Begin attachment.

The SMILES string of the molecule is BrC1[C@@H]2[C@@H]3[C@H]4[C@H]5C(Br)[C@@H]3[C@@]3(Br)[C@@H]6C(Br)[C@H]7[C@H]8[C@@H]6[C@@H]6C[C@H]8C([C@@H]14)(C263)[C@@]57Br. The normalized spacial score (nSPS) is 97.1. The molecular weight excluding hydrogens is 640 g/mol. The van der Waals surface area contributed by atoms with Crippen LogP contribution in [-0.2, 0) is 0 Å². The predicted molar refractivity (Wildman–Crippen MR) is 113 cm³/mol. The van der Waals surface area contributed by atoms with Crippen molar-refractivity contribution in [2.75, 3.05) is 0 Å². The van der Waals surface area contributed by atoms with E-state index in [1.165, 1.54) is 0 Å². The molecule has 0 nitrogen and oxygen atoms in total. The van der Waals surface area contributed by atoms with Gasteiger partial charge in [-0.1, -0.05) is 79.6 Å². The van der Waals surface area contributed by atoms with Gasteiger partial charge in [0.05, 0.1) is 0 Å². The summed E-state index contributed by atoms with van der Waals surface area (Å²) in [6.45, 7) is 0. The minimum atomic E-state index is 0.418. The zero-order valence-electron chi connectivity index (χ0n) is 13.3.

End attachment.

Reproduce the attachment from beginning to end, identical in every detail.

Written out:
The SMILES string of the molecule is BrC1[C@@H]2[C@@H]3[C@H]4[C@H]5C(Br)[C@@H]3[C@@]3(Br)[C@@H]6C(Br)[C@H]7[C@H]8[C@@H]6[C@@H]6C[C@H]8C([C@@H]14)(C263)[C@@]57Br. The normalized spacial score (nSPS) is 97.1. The molecular weight excluding hydrogens is 640 g/mol. The van der Waals surface area contributed by atoms with Crippen LogP contribution in [-0.2, 0) is 0 Å². The predicted molar refractivity (Wildman–Crippen MR) is 113 cm³/mol. The van der Waals surface area contributed by atoms with Crippen molar-refractivity contribution in [2.75, 3.05) is 0 Å². The van der Waals surface area contributed by atoms with E-state index in [1.165, 1.54) is 0 Å². The molecule has 0 nitrogen and oxygen atoms in total. The van der Waals surface area contributed by atoms with Gasteiger partial charge in [-0.1, -0.05) is 79.6 Å². The van der Waals surface area contributed by atoms with Gasteiger partial charge in [0.05, 0.1) is 0 Å². The summed E-state index contributed by atoms with van der Waals surface area (Å²) in [6.45, 7) is 0. The minimum atomic E-state index is 0.418. The zero-order valence-electron chi connectivity index (χ0n) is 13.3.